Now that we are somewhere between one third and one half into one of the most lackluster racing seasons in recent memory, I find it difficult to really get enthused about NASCAR, let alone write about it every week. Oh, don’t get me wrong, this certainly isn’t the first time, as we have had many a ‘lackluster’ racing season over the years, but it is times like this that really get a man down, if you know what I mean.
Sure, there is the now old (and not un-expected) meltdown of Kurt Busch, but seeing as how it really comes as no surprise and the fact that it has been written about to death already, as a writer, you can only stretch that out so far.
Add to all that the fact that the racing action has really just been a series of digitally-recorded left turns, it leaves you pining for a bit more. It does me anyway. And so it came about, given all the above, I found myself thinking ’How has NASCAR (or the act of being an avid fan) REALLY changed my life?’
As a writer, I have gotten to attend many races at venues that I otherwise wouldn’t have been able to afford, and I have had the opportunity to meet and forge friendships with some really awesome people.
I also get to make a bit of cash just by sitting here and sharing my opinions (whether you agree or not) with you all, so there IS that, but I can’t say that being a member of the racing media has changed me or my day to day life, excepting of course the hassle of having a damn ‘deadline’ every week, in any earth shattering way.
The more I thought about it, I realized that NASCAR has changed the way I drive, or more pointedly, the way I am aware as I drive, more than anything else.
It’s like this; I LOVE to drive! I am a very good driver. Not to toot my own horn or more eloquently, hoist with my own petard, I know in my heart that I would have been a very successful NASCAR driver, had things been different earlier in my life.
As I was thinking all this, I was, of course, driving. Now, I cannot understand, and I know there are a few out there, a NASCAR fan who doesn’t like to drive. If you are a fan, isn’t that sorta your dream?
Of course, we all know that we are not going to get out there on the track in the heat of competition, by why not, or better yet, HOW DOES IT NOT, affect the way you drive in your every day life?
As I said earlier, I am a good driver. The main reason, aside from the fact that I very seldom crash, is because I am aware of what is going on around, behind and in front of me.
No, I’m not going 200 mph with a few other professional drivers, but I am doing (usually) upwards of 80 with a bunch of … other people, ranging from 16 to 100 years old, sane and insane, cellphone distracted, burger eating, makeup putting-oning (maybe that is ‘onning’?), texting or even drunken … yeah, I’ll stick with the word people.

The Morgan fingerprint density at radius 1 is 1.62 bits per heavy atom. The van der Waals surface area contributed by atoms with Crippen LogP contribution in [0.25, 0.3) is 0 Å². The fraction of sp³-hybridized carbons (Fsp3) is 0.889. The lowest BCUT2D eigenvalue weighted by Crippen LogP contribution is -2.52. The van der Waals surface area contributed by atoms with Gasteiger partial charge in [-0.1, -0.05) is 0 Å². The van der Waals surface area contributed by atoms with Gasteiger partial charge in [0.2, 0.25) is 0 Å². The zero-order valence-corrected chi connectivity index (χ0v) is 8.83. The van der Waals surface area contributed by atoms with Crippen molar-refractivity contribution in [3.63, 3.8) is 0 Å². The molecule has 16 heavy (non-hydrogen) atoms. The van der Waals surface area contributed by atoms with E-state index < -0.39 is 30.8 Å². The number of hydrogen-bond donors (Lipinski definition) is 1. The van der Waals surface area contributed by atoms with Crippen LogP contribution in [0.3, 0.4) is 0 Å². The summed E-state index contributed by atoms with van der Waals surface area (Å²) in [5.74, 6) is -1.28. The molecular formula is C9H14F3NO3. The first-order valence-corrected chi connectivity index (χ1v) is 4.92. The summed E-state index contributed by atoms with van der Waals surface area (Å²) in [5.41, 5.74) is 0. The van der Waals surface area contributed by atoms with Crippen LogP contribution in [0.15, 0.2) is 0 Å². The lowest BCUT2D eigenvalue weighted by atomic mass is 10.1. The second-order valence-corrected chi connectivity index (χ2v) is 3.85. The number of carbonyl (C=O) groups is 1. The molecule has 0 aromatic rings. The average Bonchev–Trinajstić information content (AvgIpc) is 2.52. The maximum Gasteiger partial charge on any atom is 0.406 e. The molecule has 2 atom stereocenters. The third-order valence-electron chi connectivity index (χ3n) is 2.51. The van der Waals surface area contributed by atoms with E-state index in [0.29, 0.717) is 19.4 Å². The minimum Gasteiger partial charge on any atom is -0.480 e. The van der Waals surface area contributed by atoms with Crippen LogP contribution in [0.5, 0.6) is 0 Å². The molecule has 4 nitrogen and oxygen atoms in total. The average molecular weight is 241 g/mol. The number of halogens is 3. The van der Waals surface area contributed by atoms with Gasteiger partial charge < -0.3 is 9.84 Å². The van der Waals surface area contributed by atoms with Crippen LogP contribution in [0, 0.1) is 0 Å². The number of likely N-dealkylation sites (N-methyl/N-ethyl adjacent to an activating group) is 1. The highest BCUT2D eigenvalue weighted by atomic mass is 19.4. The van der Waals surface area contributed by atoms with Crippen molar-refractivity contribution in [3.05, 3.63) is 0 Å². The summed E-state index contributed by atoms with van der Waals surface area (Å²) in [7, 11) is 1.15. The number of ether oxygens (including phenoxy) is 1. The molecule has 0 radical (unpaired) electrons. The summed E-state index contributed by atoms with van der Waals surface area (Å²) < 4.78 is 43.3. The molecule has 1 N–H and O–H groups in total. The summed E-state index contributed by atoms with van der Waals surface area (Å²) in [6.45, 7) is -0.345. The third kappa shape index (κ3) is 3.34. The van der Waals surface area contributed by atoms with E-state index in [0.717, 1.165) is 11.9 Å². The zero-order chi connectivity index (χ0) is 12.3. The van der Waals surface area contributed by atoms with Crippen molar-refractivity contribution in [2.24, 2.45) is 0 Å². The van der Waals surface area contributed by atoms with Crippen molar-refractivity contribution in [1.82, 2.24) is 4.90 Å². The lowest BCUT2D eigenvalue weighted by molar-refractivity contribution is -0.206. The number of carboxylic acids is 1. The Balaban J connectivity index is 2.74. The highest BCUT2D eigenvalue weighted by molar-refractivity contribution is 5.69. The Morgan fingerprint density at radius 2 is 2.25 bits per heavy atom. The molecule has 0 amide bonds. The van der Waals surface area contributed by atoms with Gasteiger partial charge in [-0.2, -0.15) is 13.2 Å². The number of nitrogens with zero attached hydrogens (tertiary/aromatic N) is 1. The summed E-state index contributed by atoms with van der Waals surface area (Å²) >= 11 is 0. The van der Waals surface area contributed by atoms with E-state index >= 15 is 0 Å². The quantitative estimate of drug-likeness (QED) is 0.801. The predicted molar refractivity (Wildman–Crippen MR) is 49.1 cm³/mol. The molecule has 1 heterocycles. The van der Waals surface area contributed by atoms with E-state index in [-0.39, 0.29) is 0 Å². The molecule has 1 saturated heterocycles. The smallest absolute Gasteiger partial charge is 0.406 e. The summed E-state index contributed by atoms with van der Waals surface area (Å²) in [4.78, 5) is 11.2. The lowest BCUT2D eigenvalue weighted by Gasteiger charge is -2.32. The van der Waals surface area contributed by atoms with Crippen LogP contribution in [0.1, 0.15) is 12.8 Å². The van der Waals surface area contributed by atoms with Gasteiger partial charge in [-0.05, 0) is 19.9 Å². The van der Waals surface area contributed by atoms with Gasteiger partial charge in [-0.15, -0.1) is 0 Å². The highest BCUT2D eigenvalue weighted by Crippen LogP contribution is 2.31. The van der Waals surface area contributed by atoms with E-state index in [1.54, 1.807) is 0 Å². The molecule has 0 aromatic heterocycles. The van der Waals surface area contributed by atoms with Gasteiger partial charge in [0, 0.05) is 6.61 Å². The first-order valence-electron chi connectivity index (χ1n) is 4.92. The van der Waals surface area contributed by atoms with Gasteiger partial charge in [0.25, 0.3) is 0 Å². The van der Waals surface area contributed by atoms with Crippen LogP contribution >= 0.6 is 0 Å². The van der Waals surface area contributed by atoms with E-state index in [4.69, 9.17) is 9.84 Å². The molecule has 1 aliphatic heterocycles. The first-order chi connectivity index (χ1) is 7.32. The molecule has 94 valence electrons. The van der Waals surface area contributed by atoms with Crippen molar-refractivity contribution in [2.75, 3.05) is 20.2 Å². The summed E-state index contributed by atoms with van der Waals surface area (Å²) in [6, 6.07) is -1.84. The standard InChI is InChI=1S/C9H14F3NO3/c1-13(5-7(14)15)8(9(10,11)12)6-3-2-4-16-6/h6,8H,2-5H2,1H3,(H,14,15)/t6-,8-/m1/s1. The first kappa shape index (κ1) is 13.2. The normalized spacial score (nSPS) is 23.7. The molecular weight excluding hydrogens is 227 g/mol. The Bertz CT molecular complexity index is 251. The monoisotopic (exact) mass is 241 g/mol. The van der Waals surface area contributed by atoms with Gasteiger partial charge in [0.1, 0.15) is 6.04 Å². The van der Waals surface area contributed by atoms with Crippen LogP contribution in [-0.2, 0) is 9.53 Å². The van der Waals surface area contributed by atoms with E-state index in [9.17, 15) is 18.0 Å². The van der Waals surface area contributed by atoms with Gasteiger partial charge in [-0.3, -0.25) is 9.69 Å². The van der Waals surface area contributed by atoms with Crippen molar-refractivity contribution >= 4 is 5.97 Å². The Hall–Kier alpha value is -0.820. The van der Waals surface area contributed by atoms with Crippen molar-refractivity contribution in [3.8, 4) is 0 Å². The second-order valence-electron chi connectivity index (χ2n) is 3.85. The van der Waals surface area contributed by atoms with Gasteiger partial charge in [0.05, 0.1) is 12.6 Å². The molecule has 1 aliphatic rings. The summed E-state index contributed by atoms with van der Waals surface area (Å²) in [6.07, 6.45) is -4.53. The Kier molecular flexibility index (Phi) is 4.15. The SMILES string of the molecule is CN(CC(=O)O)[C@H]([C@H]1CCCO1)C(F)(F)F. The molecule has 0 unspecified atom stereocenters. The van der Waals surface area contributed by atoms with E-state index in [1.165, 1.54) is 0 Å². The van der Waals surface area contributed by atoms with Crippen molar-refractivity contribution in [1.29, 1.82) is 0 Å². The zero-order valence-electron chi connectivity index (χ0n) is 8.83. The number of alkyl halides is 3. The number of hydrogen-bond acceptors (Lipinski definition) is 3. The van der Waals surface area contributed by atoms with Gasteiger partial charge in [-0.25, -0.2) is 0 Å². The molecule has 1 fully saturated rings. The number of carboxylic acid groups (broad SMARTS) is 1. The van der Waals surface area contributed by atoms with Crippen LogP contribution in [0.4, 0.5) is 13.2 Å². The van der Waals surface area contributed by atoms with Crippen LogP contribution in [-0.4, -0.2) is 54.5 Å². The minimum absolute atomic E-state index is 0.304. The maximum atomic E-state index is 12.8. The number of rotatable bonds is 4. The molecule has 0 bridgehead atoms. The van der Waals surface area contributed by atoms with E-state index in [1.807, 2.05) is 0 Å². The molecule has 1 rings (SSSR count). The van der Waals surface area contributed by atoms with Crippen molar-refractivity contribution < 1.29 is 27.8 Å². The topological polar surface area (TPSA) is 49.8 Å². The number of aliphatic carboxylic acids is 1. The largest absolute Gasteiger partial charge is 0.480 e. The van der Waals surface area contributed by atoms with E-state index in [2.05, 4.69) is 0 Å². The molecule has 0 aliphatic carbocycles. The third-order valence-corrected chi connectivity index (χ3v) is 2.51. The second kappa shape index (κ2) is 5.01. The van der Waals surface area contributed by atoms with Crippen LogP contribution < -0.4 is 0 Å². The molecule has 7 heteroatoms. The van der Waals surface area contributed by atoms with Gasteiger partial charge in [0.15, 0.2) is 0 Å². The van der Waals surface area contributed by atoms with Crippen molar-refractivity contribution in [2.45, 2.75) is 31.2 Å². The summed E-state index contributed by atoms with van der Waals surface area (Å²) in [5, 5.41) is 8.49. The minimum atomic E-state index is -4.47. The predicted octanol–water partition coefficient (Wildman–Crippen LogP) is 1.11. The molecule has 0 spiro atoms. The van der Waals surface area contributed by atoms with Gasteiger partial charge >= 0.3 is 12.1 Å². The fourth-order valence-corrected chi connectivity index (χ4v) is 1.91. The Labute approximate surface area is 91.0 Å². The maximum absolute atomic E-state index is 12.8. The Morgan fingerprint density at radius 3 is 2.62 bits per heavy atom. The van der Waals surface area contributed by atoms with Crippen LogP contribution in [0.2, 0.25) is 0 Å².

Now, I can’t claim to have never done any of those things while I was driving, but by and large, I do not. I’ve been known to chow down a burger or two but never, NEVER, do I eat Taco Bell in the car!
Anyway, before I ramble on too much, I want to share my secret with you. Yes, I may tailgate you a bit, but don’t worry, I won’t hit you. Yes, I may speed a bit but hey, I hate tickets just as much as the next guy so I usually keep my speeding down to 10 mph over the posted limit. No, I don’t make aggressive, un-safe maneuvers and in fact, I make it a point that, when I do make a move, it should not cause anyone to have to hit their brakes!
All of this comes down to this; I drive way ahead of myself. I’m not ‘focusing’ on the vehicle directly in front of me, yes, I see and know it’s there and I am aware of what it is doing but I am more focused on the ones in front of him! In essence, when I get to any particular spot on the road, I’ve already been there … in my mind anyway!
Unfortunately in today’s age, too many people’s vision seems to stop at the front of their own hood and they act all surprised when they suddenly find a semi in front of them and want to come into my lane at the last second.
NASCAR fans know what I am talking about. We all aspire to be a driver. Who aspires to be a ‘groupie’?
I guess what I am trying to say to everyone out there is, when you’re out on the highway try pretending you ARE a driver. Drive way ahead of yourself if you don’t already. It’s a lot safer in that we are (usually) going less than half the speed of a real NASCAR driver, but a lot more unsafe in the fact that we have infinitely more idiots to deal with! That and no governing body to provide parity!
Whatever you decide to do or how to drive, I’d love to hear if and or how NASCAR has REALLY changed your everyday life. In the meantime …
Stay off the wall,
About the author
The Frontstretch Staff is made up of a group of talented men and women spread out all over the United States and Canada. Residing in 15 states throughout the country, plus Ontario, and widely ranging in age, the staff showcases a wide variety of diverse opinions that will keep you coming back for more week in and week out.
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